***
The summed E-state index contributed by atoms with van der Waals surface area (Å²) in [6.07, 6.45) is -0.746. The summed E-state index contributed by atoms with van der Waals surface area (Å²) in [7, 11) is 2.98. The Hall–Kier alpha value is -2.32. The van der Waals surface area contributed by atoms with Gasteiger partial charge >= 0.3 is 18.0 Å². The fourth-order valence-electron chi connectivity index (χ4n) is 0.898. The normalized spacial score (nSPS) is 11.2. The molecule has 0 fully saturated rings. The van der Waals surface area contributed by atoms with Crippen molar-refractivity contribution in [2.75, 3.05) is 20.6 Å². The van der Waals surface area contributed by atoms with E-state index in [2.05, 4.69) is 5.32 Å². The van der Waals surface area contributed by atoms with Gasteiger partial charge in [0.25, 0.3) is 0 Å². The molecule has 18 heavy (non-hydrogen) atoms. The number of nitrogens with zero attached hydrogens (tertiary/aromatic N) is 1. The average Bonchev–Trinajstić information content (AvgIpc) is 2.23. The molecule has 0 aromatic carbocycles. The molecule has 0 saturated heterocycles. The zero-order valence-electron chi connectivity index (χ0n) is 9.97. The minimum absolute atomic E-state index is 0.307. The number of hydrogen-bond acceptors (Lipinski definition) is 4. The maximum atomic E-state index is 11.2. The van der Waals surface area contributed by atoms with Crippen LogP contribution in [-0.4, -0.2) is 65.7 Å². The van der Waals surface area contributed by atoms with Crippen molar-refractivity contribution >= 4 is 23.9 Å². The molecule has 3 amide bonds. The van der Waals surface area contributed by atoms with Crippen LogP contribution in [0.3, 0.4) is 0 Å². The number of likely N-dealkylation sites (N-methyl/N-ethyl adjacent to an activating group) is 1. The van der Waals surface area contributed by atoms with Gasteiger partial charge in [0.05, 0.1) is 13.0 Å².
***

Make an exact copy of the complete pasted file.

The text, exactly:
The summed E-state index contributed by atoms with van der Waals surface area (Å²) in [6.07, 6.45) is -0.746. The summed E-state index contributed by atoms with van der Waals surface area (Å²) in [7, 11) is 2.98. The Hall–Kier alpha value is -2.32. The van der Waals surface area contributed by atoms with Gasteiger partial charge >= 0.3 is 18.0 Å². The fourth-order valence-electron chi connectivity index (χ4n) is 0.898. The normalized spacial score (nSPS) is 11.2. The molecule has 0 fully saturated rings. The van der Waals surface area contributed by atoms with Crippen molar-refractivity contribution in [2.75, 3.05) is 20.6 Å². The van der Waals surface area contributed by atoms with E-state index in [2.05, 4.69) is 5.32 Å². The van der Waals surface area contributed by atoms with Gasteiger partial charge in [0.25, 0.3) is 0 Å². The molecule has 18 heavy (non-hydrogen) atoms. The number of nitrogens with zero attached hydrogens (tertiary/aromatic N) is 1. The average Bonchev–Trinajstić information content (AvgIpc) is 2.23. The molecule has 0 aromatic carbocycles. The molecule has 0 saturated heterocycles. The zero-order valence-electron chi connectivity index (χ0n) is 9.97. The minimum absolute atomic E-state index is 0.307. The number of hydrogen-bond acceptors (Lipinski definition) is 4. The maximum atomic E-state index is 11.2. The van der Waals surface area contributed by atoms with Crippen LogP contribution in [-0.4, -0.2) is 65.7 Å². The van der Waals surface area contributed by atoms with Crippen molar-refractivity contribution >= 4 is 23.9 Å². The molecule has 3 amide bonds. The van der Waals surface area contributed by atoms with Crippen LogP contribution in [0.3, 0.4) is 0 Å². The number of likely N-dealkylation sites (N-methyl/N-ethyl adjacent to an activating group) is 1. The van der Waals surface area contributed by atoms with Gasteiger partial charge in [0.05, 0.1) is 13.0 Å².